Politics & Policy

Why Should Washington Control Our Buying and Selling?

A cargo ship docked at the Port of Los Angeles. (Joel Klamar/AFP/Getty)
Worried about TPA? There’s an answer.

President Barack Obama and congressional Republicans probably are not going to get the trade-liberalization accord they desire. A broad coalition — Left, Right, and the always mush-brained center — opposes not only the trade measures currently in question but free trade as such.

This situation is the result of a swirling vortex of asininity and parochial political interests, including but not limited to the facts that (1) the Left despises free trade, which is of particular concern to corporate Democrat Hillary Rodham Clinton, who will simply shrivel up and die if she manages once again to snatch defeat from the jaws of victory in the Democratic primaries; (2) the usual meshugganah ranters convinced some elements of the Right that trade-promotion authority — TPA, the typical means by which Congress enables the president to negotiate complex trade deals — represents a dangerous sellout to the Obama administration, and that the deals under consideration would strip the United States of its sovereignty on immigration and other issues; (3) an intensifying wide-spectrum xenophobia has infected the American brain, with a shocking number of us convinced that economic interactions with foreigners, especially poor foreigners in Asia and Latin America, are bad for our country, despite a few centuries’ worth of hard evidence to the contrary; and (4) the rapid deterioration of public discourse, supercharged by social media, is making conspiracy theory the default mode for popular understanding of public-policy disputes.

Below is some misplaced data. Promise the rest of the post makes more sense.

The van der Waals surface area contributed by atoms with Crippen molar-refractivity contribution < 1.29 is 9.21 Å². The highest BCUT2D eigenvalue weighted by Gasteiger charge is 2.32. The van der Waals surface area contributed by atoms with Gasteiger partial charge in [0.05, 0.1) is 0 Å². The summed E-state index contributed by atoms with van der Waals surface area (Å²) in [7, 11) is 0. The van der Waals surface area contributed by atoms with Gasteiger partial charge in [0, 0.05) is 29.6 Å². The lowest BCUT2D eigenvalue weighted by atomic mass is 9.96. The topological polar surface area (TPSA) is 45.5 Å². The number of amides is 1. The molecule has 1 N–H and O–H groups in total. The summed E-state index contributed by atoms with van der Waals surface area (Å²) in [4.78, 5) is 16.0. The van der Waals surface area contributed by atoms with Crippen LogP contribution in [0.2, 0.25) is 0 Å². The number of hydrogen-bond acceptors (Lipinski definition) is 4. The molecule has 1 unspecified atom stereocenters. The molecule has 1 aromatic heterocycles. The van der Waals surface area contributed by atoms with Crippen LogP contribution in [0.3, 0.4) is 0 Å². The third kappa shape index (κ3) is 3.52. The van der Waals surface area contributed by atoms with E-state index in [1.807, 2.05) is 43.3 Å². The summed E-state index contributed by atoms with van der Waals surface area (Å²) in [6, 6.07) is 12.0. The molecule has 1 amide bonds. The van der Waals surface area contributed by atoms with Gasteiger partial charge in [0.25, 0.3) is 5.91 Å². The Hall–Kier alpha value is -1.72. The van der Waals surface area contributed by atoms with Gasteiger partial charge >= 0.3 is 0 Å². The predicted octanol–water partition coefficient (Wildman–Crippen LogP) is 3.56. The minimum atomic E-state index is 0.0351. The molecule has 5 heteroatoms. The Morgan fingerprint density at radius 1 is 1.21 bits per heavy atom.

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It is at the moment nearly impossible to distinguish the economic thinking of Senator Bernie Sanders, the addle-pated socialist challenging Herself for the Democratic nomination, from that of Patrick J. Buchanan, within whose elegant prose lurks the illiterate primitivism of what he calls “economic nationalism,” which is to say, Juche Lite with a Virginia accent.

Free men do not have to beg the prince’s permission to buy from or sell to whom they choose, but being a free man is in bad odor just now.

Free men do not have to beg the prince’s permission to buy from or sell to whom they choose, but being a free man is in bad odor just now, and a depressingly large and diverse cross-section of the political apparatus — Democrats and Republicans, unions, environmentalists, purportedly conservative populists, the ever-present rent-seekers in the business community — is lined up behind the belief that Americans ought to be permitted to buy and sell only at the sufferance of the powers that be in Washington. As a moral principle that is an affront to the American proposition; as a practical matter, the implicit belief — that Congress does such an admirable job managing its own business that it might as well manage the rest of the world’s business, too — is, shall we say, unsupportable.